Book Excerpt: RED STATE OF MIND by Nancy French

Name of Author: Nancy French
Publisher: Time Warner Books
Release Date: October 9, 2006

Red State of Mind

Chapter One

Once, in a fit of ambition, I teased my hair, put on blue satin and pink eye shadow, and entered the Catfish Queen beauty pageant- unaware that my lack of poise, fish knowledge, and cleavage would present serious obstacles in my quest for the coveted crown. Every third week in April, seventy thousand people converge on my hometown of Paris, Tennessee, for the World's Biggest Fish Fry. It was probably best I lost the contest, since the Catfish Queen had many responsibilities I couldn't have mastered- including serving fish in the Fish Tent (where five tons are consumed in one week) and maintaining perfect posture while perched atop a slow moving convertible during the climactic parade down Eastwood Street.

The biggest draw of the parade was the celebrity grand marshal, for example, Porter Wagoner or Patsy Cline's third-grade teacher. And schools were dismissed so we could walk up and down the road and shoot silly string at the floats. The Fish Fry Festival gave us a sense of being a part of something bigger than our typical small-town life, but when it was over, farmers went back to their tobacco, kids went back to school, and committees started work on next year's floats.

Yet even after the tourists left, you never felt lonely in Paris. Just a casual drive through the town was a community experience, requiring the following unspoken rules of etiquette not taught in driver's ed. Obviously, the cardinal rule was to wave at passing vehicles (not a formal Queen Elizabeth but just a relaxed steering wheel salute) whether or not you knew the other driver. Most of the time, you did.

Just as important was the rule for funeral processions. As in most places, police cars escorted a meandering line of cars to the cemetery after a funeral. In Paris, however, the driver of any car that came upon the procession pulled off the road, put on his hazard lights, and bowed his
head slightly as it passed. The ultimate measure of a life well lived was how many miles of traffic you could shut down on your way to the Pearly Gates.

Of course, if you passed a police officer hiding in a speed trap, you dutifully flashed your headlights on and off to alert oncoming traffic-the vehicular equivalent of the Golden Rule.

And lastly, a four-way stop in Tennessee was the perfect opportunity to demonstrate one's Christianity. The driver who arrived first at the intersection, though entitled by law to go first, often motioned "after you" to the other driver. This made fourway stops long, ambiguous pageants of humility and thankful waves (as opposed to the four-way collisions that any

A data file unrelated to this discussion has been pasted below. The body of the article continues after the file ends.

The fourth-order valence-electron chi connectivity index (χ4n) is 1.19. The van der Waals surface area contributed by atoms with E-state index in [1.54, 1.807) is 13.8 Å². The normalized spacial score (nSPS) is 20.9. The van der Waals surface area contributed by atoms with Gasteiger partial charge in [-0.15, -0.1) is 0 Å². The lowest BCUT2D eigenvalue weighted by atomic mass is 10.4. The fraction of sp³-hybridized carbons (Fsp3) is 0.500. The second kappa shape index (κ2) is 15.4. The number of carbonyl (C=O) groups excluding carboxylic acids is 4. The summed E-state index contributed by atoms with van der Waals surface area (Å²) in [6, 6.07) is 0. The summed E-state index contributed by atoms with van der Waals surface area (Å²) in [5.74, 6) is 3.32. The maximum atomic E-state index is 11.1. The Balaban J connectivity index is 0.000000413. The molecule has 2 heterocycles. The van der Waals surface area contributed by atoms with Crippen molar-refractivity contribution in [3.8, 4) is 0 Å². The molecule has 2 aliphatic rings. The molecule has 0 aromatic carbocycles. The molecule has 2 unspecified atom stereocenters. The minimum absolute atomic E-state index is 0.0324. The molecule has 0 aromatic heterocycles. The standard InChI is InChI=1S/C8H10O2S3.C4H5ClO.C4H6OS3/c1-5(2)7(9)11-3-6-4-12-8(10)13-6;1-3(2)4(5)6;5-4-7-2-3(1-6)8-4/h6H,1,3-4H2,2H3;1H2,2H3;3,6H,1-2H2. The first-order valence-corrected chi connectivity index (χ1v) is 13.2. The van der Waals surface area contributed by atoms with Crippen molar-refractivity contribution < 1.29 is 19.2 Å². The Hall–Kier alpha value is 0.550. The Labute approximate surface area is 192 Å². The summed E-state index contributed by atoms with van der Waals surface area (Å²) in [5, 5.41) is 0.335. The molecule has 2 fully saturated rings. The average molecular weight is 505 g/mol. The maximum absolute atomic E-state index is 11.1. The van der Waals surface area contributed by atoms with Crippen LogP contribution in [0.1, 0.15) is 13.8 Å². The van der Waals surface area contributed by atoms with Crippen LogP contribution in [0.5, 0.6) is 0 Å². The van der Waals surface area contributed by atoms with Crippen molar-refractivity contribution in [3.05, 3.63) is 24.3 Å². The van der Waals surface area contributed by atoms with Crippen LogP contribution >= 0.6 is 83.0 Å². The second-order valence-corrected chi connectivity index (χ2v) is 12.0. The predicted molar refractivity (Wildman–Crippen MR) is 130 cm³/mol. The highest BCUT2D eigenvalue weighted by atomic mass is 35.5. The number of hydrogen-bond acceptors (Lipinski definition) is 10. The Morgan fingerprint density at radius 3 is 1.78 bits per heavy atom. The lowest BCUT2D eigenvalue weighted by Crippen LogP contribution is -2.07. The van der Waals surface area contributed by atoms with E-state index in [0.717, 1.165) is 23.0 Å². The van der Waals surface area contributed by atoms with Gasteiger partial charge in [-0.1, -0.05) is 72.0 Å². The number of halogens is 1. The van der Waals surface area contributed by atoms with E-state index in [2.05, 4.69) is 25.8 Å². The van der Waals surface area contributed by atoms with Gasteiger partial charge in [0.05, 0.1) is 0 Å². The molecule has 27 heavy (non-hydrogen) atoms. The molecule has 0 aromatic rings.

such traffic configuration causes in New York).

In other words, people in Paris watched out for each other well before anyone articulated the notion of it taking a village. It was also before we knew airliners could be used as missiles and before anyone had heard of Columbine.

Perhaps in retrospect, it was a little odd that my junior high actually encouraged firearm use by replacing seventh grade science class with a mandatory hunter's safety course. I vividly remember our football coach standing in front of the class with an array of rifles and shotguns,
showing us how to take lethal shots from the deer stand and how to gut deer properly. We even had field trips to a shooting range where I earned the distinction of being the best marksman in my junior high school. Three skeet. No misses. And I'd never shot a gun before.

This was much more practical than dissecting a frog, since we students had arsenals in our homes that made Saddam look like a beatnik (and we could dissect frogs in our own backyards). It never dawned on me that I was a redneck. Even when my friends and I entertained ourselves by going cow tipping- which involves stealthily sneaking up on sleeping cows and slamming
into them until they tip over-I just figured we were participating in a classic American pastime. (Yes, cows sleep standing up and have a terrible sense of balance. Cow tipping is illegal since, sadly, some cows can't recover from the sudden shock.)